What does a crop look like that doesn't need any water other than the available soil moisture at planting?
How do we produce a crop that can tolerate extreme heat without losing yields? And if diesel is still sitting at 230 cents a litre next year, how can producers harvest more with that litre.
These are some of the challenges NSW Department of Primary Industries (DPI) researchers will be looking at to help on-farm efficiency and management in 2024.
While the headlines of climate, business/economic markets and biosecurity topped the news for 2023, DPI director general Scott Hansen said they would still remain a feature of 2024.
"The headlines don't change much, it's what the focus areas are and how we manage it that does," Mr Hansen said.
Mr Hansen said this year producers saw how quickly the environment changed in the field.
"The state went from bright green across the countryside to 63 per cent drought impacted (at the time of print)," he said.
"That change for a lot of areas happened quickly, it was like the rain turned off and the heat and winds turned up."
He said then the Bureau of Meteorology forecast and then called an El Nino event, which then switched into management mode especially with the 2018 drought still fresh in people's minds.
"People have done a good job in getting crops in and getting crops off and managing livestock," he said.
"And when you think about 63pc of the state drought impacted or affected ... producers need to be applauded for how they managed this season."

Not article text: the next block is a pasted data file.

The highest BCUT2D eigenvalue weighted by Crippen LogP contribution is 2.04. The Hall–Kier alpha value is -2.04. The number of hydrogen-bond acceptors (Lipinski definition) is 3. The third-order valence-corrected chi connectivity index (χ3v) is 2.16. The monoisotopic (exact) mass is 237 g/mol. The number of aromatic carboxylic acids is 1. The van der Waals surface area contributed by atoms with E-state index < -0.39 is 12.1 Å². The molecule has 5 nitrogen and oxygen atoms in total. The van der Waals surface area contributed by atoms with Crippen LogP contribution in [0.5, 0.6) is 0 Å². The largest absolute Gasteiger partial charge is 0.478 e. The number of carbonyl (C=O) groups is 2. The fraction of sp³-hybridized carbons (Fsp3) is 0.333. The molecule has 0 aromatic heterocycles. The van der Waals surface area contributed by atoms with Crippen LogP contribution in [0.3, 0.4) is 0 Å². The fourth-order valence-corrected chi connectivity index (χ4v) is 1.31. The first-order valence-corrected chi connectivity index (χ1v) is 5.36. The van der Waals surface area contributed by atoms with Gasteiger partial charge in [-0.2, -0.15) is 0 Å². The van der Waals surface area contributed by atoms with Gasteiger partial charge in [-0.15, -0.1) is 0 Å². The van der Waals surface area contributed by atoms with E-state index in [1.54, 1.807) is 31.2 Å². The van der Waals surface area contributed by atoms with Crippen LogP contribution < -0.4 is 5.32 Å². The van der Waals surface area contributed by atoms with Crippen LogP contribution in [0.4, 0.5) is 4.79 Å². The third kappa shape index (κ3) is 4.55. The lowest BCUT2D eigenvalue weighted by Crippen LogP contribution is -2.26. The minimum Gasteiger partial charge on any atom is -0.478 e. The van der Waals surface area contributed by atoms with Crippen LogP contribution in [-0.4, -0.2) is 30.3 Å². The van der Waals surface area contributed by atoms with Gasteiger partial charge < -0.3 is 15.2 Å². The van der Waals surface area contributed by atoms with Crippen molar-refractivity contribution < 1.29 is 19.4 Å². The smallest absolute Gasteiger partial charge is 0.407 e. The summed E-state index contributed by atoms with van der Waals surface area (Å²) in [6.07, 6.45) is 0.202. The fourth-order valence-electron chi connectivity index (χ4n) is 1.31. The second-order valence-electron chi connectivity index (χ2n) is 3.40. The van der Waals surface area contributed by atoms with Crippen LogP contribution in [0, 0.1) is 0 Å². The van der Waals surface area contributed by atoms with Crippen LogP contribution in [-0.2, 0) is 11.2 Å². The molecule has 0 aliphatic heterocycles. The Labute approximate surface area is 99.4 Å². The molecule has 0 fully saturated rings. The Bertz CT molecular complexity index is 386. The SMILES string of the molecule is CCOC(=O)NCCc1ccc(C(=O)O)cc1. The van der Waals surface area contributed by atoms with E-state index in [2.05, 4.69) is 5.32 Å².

Despite the many challenges, Mr Hansen said there were many highs for primary industries with NSW exports hitting a record $13.1 billion - up 15 per cent from the previous year.
"How quickly the industry has been able to bounce back from really adverse conditions and get back on top of what they can produce but keep markets open and keep customers purchasing," he said.
"They have done this in an environment, in which had real disruption with some of our markets closing for a period or impacted by factors such as the war between Ukraine and Russia."
In addition to that he said producers had seen their input costs goes through the roof as lamb prices fell 55 per cent from its peak in 2021 and the Eastern Young Cattle Indicator dropped 65pc from highs of 2022.
And that's not even scratching the surface of the challenges producers faced, we haven't even got to biosecurity yet, he said.
Mr Hansen said every year of the DPI's 130 year history had been spent by researchers taking what they had learned and building on it - a key ingredient in the fight against ongoing biosecurity threats.
While Varroa mite, white spot in prawns and red imported fire ants were the main onshore threats, he said there were 2373 animal disease investigations, as well as 1002 plants disease and pest investigations conducted this year.
"One of the key lessons for us with Varroa was if someone said to me that we would get a Varroa detection in June 2022, and I had two years in which to get ready for that, the thing we would have jumped on was to work with industry to get their traceability and record keeping up to speed," he said.
He said that information at the time of detection and throughout the response was vital to "stay ahead of the curb".
"That was a weakness in our capacity to respond that we would focus in on," he said.
He said they would have also focused more time with the community to explain why biosecurity actions were important and capitalise on their increased awareness of biosecurity and traceability due to the COVID pandemic.
Fast forward to 2024, he said it was vital for all levels of government, industry and community to get on top of the surveillance and preparation for the next threats like Varroa.
"It starts with the Commonwealth, they need to ensure they are stopping these things from getting into Australia in the first place, then industry and state governments need the right level of surveillance and preparation to catch and eradicate the risk if it does breach the border," Mr Hansen said.
"You have seen how hard it is once it gets in."